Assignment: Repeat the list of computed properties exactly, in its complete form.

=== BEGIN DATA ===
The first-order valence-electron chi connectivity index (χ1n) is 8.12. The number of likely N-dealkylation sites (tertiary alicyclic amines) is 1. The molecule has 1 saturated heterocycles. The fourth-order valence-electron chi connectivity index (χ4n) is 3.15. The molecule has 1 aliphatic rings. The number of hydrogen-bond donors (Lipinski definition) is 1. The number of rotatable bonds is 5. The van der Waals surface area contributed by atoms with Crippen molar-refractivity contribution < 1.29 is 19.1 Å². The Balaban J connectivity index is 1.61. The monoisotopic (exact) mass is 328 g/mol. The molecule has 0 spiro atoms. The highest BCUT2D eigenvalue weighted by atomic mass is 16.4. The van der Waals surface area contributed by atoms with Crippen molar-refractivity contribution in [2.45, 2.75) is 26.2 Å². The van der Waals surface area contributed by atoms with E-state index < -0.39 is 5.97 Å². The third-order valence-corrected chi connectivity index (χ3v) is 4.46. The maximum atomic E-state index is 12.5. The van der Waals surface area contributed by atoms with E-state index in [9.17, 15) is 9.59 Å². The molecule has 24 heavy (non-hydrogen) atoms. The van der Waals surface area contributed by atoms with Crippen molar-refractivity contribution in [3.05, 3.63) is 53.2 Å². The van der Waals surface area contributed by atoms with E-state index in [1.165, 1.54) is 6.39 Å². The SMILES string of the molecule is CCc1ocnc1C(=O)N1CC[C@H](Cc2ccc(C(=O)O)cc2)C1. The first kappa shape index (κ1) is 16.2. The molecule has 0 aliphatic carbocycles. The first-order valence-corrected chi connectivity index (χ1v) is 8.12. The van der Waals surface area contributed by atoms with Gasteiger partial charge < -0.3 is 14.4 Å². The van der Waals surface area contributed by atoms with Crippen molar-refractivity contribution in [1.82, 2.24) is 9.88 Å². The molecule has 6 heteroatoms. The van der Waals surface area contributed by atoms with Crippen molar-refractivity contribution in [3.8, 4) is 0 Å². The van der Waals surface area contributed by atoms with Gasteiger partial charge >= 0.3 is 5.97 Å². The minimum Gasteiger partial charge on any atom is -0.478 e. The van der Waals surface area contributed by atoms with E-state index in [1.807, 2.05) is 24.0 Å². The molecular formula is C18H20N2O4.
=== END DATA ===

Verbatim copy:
The first-order valence-electron chi connectivity index (χ1n) is 8.12. The number of likely N-dealkylation sites (tertiary alicyclic amines) is 1. The molecule has 1 saturated heterocycles. The fourth-order valence-electron chi connectivity index (χ4n) is 3.15. The molecule has 1 aliphatic rings. The number of hydrogen-bond donors (Lipinski definition) is 1. The number of rotatable bonds is 5. The van der Waals surface area contributed by atoms with Crippen molar-refractivity contribution < 1.29 is 19.1 Å². The Balaban J connectivity index is 1.61. The monoisotopic (exact) mass is 328 g/mol. The molecule has 0 spiro atoms. The highest BCUT2D eigenvalue weighted by atomic mass is 16.4. The van der Waals surface area contributed by atoms with Crippen molar-refractivity contribution in [2.45, 2.75) is 26.2 Å². The van der Waals surface area contributed by atoms with E-state index < -0.39 is 5.97 Å². The third-order valence-corrected chi connectivity index (χ3v) is 4.46. The maximum atomic E-state index is 12.5. The van der Waals surface area contributed by atoms with E-state index in [9.17, 15) is 9.59 Å². The molecule has 24 heavy (non-hydrogen) atoms. The van der Waals surface area contributed by atoms with Crippen molar-refractivity contribution in [3.05, 3.63) is 53.2 Å². The van der Waals surface area contributed by atoms with E-state index in [1.165, 1.54) is 6.39 Å². The SMILES string of the molecule is CCc1ocnc1C(=O)N1CC[C@H](Cc2ccc(C(=O)O)cc2)C1. The first kappa shape index (κ1) is 16.2. The molecule has 0 aliphatic carbocycles. The first-order valence-corrected chi connectivity index (χ1v) is 8.12. The van der Waals surface area contributed by atoms with Gasteiger partial charge < -0.3 is 14.4 Å². The van der Waals surface area contributed by atoms with Crippen molar-refractivity contribution in [1.82, 2.24) is 9.88 Å². The molecule has 6 heteroatoms. The van der Waals surface area contributed by atoms with Crippen molar-refractivity contribution in [3.8, 4) is 0 Å². The van der Waals surface area contributed by atoms with Gasteiger partial charge >= 0.3 is 5.97 Å². The minimum Gasteiger partial charge on any atom is -0.478 e. The van der Waals surface area contributed by atoms with E-state index in [1.807, 2.05) is 24.0 Å². The molecular formula is C18H20N2O4.